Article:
The American Society of Cinematographers (ASC) celebrated its 100th anniversary on Tuesday by revealing its list of the best-shot films of the 20th century.
The major surprise was the lack of silent films on the list, such as, quite possibly, the greatest silent film of them all, the German-expressionist-influenced 1927 masterwork “Sunrise,” shot by Charles Rosher and Karl Struss. Another major snub of note; My personal top 10 pick, 1958’s “Vertigo,” shot by Robert Burks.
The lists were voted on by ASC members.
The ASC Top 10 List:
“Lawrence of Arabia” (1962), shot by Freddie Young, BSC (Dir. David Lean)
“Blade Runner” (1982), shot by Jordan Cronenweth, ASC (Dir. Ridley Scott)
“Apocalypse Now” (1979), shot by Vittorio Storaro, ASC, AIC (Dir. Francis Ford Coppola)
“Citizen Kane” (1941), shot by Gregg Toland, ASC (Dir. Orson Welles)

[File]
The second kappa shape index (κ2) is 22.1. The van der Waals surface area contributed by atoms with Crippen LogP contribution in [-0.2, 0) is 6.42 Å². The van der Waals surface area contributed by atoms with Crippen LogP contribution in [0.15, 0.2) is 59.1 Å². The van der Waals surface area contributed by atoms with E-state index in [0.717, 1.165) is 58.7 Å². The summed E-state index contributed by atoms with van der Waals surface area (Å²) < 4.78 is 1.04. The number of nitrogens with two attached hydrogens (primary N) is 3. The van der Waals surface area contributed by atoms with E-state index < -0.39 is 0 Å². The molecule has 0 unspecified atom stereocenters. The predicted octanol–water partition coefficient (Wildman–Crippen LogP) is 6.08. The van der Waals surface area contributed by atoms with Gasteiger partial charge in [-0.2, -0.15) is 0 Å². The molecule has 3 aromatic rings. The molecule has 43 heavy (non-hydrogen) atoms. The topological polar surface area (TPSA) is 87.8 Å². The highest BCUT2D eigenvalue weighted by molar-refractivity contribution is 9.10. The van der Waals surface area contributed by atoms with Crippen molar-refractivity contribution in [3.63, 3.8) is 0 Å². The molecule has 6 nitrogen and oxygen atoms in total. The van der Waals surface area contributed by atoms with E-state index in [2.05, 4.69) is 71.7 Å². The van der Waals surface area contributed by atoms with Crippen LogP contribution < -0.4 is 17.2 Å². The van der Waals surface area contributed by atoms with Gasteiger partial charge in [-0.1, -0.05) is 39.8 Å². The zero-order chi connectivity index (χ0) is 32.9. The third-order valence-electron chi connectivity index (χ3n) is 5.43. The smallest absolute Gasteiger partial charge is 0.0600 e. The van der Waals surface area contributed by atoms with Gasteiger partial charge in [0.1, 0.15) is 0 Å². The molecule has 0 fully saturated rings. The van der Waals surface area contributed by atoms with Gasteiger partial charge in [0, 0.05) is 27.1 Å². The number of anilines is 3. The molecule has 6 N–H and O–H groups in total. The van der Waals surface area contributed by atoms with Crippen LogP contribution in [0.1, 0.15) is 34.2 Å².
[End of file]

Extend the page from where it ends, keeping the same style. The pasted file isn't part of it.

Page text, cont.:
“The Godfather” (1972), shot by Gordon Willis, ASC (Dir. Francis Ford Coppola)
“Raging Bull” (1980), shot by Michael Chapman, ASC (Dir. Martin Scorsese)
“The Conformist” (1970), shot by Vittorio Storaro, ASC, AIC (Dir. Bernardo Bertolucci)
“Days of Heaven” (1978), shot by Néstor Almendros, ASC (Dir. Terrence Malick)
“2001: A Space Odyssey” (1968), shot by Geoffrey Unsworth, BSC with additional photography by John Alcott, BSC (Dir. Stanley Kubrick)
“The French Connection” (1971), shot by Owen Roizman, ASC (Dir. William Friedkin)